1959 – Kate Murtagh, American singer and actress, on stage at the Lux (City of Toronto Archives, Fonds 1257, Series 1057, Item 3835)
1960 - Patrons outside of the Lux
1960 – Patrons outside of the Lux (City of Toronto Archives, Fonds 1257, Series 1057, Item 478)
1960 - Promotional photo of Carmella - The Sophia Loren of Burlesk
1960 – Promotional photo of Carmella – The Sophia Loren of Burlesk (Kaplan & Sprachman Architect Fonds, photo of photo taken at City of Toronto Archives, Fonds 200, Series 410, File 476)
1960s - The Lux, looking northeast from Bellevue Ave towards College St
1960s – The Lux, looking northeast from Bellevue Ave towards College St (City of Toronto Archives, Fonds 1257, Series 1057, Item 5556)
1960 - Performers on the stage of the Lux Burlesque Theatre
1960 – Performers on the stage of the Lux Burlesque Theatre (City of Toronto Archives, Fonds 1257, Series 1057, Item 486)
1958 - View of College St, near Bellevue Ave looking northeast
1958 – View of College St, near Bellevue Ave looking northeast (City of Toronto Archives, Series 372, Sub Series 100 Item 271)
1937 - Lobby of the Bellevue Theatre
1937 – Lobby of the Bellevue Theatre (Ontario Jewish Archives, Blankenstein Family Heritage Centre, Fonds 27, Series 1, File 8, Item 2 – used with permission)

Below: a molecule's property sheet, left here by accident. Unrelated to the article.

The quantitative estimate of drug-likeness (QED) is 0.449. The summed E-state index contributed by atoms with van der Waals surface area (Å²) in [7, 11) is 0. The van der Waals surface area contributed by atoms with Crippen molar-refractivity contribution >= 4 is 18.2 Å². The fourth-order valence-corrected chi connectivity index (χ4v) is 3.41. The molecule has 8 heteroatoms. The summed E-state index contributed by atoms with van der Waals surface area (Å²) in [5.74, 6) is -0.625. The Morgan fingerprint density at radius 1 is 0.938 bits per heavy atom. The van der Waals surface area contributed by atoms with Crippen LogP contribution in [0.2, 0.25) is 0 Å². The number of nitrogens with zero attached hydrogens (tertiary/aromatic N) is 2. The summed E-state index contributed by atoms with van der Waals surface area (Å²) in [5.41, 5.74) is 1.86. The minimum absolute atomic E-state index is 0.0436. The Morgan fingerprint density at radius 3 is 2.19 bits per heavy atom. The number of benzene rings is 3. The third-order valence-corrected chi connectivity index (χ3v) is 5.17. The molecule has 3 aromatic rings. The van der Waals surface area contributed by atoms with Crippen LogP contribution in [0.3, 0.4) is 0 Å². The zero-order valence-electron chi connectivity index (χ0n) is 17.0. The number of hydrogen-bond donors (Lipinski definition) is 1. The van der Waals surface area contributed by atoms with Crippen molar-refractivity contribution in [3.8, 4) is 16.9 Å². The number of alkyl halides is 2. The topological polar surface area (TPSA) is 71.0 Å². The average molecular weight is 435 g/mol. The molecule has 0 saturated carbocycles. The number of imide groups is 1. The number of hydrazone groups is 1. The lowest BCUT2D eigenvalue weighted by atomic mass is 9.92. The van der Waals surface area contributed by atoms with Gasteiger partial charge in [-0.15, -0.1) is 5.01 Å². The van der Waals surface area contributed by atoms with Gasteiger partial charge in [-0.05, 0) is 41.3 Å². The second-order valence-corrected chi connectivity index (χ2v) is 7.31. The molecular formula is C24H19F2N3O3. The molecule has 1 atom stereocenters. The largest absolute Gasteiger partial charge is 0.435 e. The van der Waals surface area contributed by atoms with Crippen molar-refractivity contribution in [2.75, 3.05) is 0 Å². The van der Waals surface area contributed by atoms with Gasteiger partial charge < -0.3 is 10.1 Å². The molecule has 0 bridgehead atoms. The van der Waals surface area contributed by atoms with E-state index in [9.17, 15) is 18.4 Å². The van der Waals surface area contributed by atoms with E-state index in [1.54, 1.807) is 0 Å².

1960 - Performers and patrons in front of the Lux
1960 – Performers and patrons in front of the Lux (City of Toronto Archives, Fonds 1257, Series 1057, Item 479)
1960 - Performers posing on stage at the Lux Burlesque Theatre
1960 – Performers posing on stage at the Lux Burlesque Theatre (City of Toronto Archives, Fonds 1257, Series 1057, Item 483)
1960 - The Lux Burlesque Theatre on College St, just west of Brunswick Ave
1960 – The Lux Burlesque Theatre on College St, just west of Brunswick Ave (City of Toronto Archives, Fonds 1257, Series 1057, Item 474)
1983 - View of College St looking west across Brunswick Ave - the Lido Theatre on the right
1983 – View of College St looking west across Brunswick Ave – the Lido Theatre on the right (City of Toronto Archives, Fonds 1526, File 71, Item 96)
2020 - View of College St looking west across Brunswick Ave - 360 College St on the right and the historic No. 8 Hose Station on the left
2020 – View of College St looking west across Brunswick Ave – 360 College St on the right and the historic No. 8 Hose Station on the left (Google Maps)
2022 - Looking northeast from Bellevue Ave towards the property Bellevue Theatre and Lux Burlesque once occupied at 360 College St
2022 – Looking northeast from Bellevue Ave towards the property Bellevue Theatre and Lux Burlesque once occupied at 360 College St
2021 - Looking northwest towards the property Bellevue Theatre and Lux Burlesque once occupied at 360 College St
2021 – Looking northwest towards the property Bellevue Theatre and Lux Burlesque once occupied at 360 College St
1961 - The Toronto City Directory showing the address of the Lux Theatre
1961 – The Toronto City Directory showing the address of the Lux Theatre (Toronto Public Library)
1939 - The Toronto City Directory showing the address and phone number of the Bellevue Theatre
1939 – The Toronto City Directory showing the address and phone number of the Bellevue Theatre (Toronto Public Library)